Friday, September 14, 2012

Fifteen Seconds of Fame

We live in world where image is everything. High definition pictures tell 10,000 words. It seems like everyone’s vying to catch our eye with vibrant, shocking, breathtaking, meaningful and persuasive design or film. From billboards, to magazines, television, the movies and youtube, we are bombarded with pictures all day long.  Some pass by us with little impact, a mere flash of distraction. Others, however, demand our attention and we can't help but be hooked into further contemplation.  
It takes 15 seconds or less to decide if we’ll lend our attention further, or divert it to other things. These flash methods must work, or companies would not invest so heavily in them.

In a perfect world, job seekers would follow the lead of corporations and advertising agencies. They could  use tried and true ways to sell their best assets. They might find success when submitting a professionally produced 15-second commercial that hooks a hiring team into clicking a link to their personal website.

In this perfect world, the website would be brimming with impressive images and content. It would sell the jobseeker in the most creative and entertaining way imaginable.  Perhaps full-length interviews with former employers could feature Diane Sawyer or Oprah might asking heavy questions, like “How hard was it to see Jim walk out the door for the very last time?” Or, “What’s morale like now?” On another page, the visitor might scroll through a photo slideshow that highlights professionally edited photographs of every award and accolade accumulated.

Most job seekers, however, are restricted to an 8 ½ x 11 sheet of paper upon which they are asked to contain a career and present their four dimensional, vibrant and impressive education and experience in flat black and white.

Yet, the same 15-second rule of engagement applies.

Career research indicates that employers will give a résumé a 10-15 second glance before proceeding to the next candidate in the pile.

So, how do job seekers effectively use their résumé to rock their 15 seconds of fame and catch their employers attention?

Here are my top five tips:

1.       Use a professional and neat format with a splash of creativity
2.       Lead with top skills, traits and successes
3.      Summarize duties; bullet point accomplishments
4.       Target! Never use the same résumé twice
5.       Wow the crowd with verifiable facts and hard numbers

In future blog posts I’ll expand on each tip in further detail and share specifics on how you can design a résumé that best markets you in context to the job you to which you are applying.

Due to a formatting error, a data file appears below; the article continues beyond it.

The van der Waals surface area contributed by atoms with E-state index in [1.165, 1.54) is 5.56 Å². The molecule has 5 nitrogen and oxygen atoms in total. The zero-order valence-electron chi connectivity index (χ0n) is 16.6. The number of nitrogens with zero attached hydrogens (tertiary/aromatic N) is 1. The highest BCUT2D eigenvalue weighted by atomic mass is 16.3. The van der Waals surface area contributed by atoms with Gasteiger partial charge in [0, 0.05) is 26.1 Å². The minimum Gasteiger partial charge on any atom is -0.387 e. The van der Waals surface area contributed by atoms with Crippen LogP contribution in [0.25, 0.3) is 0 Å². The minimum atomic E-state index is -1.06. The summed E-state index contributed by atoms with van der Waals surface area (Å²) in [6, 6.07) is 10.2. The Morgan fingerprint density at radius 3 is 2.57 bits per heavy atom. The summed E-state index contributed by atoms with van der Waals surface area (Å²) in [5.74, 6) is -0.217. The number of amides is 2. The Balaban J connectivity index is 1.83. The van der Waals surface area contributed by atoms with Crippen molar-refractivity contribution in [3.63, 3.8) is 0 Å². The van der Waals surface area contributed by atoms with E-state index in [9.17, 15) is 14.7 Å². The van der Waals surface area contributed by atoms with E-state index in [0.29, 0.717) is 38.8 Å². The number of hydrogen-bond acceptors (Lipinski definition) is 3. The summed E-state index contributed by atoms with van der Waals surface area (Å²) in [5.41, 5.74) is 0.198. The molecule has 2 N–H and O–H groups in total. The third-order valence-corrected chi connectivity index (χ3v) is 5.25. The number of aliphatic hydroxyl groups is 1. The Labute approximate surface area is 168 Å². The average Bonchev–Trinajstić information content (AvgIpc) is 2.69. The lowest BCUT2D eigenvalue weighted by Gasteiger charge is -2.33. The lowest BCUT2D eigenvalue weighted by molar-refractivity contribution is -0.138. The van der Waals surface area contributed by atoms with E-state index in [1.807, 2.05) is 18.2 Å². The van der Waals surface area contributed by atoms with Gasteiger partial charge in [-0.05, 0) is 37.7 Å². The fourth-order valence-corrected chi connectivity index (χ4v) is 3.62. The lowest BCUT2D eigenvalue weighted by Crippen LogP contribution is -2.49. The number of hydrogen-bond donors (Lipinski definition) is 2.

Friday, August 17, 2012

$50 New Client Referral

During the remainder of August, receive a $50 Target gift card when each friend or contact referred purchases a résumé package. Please be sure your referral provides your name and email so your mailing address can be confirmed. 

As always, all contact information will remain confidential and will not be used in any other manner outside of mailing gift card(s). 

Tuesday, May 22, 2012

A Perfect Match? How to Know if the Job is Right for You

You've visited online job boards and clicked on the career pages of your favorite companies and organizations. You’ve finally found what appears to be the perfect opening.

Don’t judge a job by its title. 

Before you apply, dissect the job post to the test to be sure it’s right for you.

Copy the post then paste the post in question into a new MS Word document. Use the “Text Highlight Color” icon (under the Home tab in Word 2010)  to make important aspects of the job post stand out, as if you highlighted them with a marker.  Select words and phrases that strike you as important, such as job duties, requirements, interesting aspects of the company description, and so forth. Highlight salary and job location, too, if this information is available.

Then, walk away for a few hours. When you return, ensure you didn’t miss highlighting something of importance. Read the post over one more time and highlight those items that strike you. 

Once you finish, examine them.  Make any necessary notes for yourself on how your experience and education commiserates with your highlighted statements. For example, if the job post in question requires CPR certification, include a note with the date and type of certification you possess.  If you have related information on the topic, like first aid in this instance, be sure to note it, too.

Does the post list qualifications you don’t meet? Perhaps you don’t have college education. Make note when you lack credentials and take some time to list career experience or training that may make you equally or more qualified for the position in the eyes of the hiring manager.

Regardless of the job title, it’s smart to search the post for patterns. For example, is the term “team” used heavily? How many times? An independent worker who enjoys meeting challenges and deadlines in solitude should not expect to find fulfillment in the long run. Likewise, a creative leader looking for an opportunity to apply her skills and talent in the marketing world should steer clear of any posts hinting of canned messaging.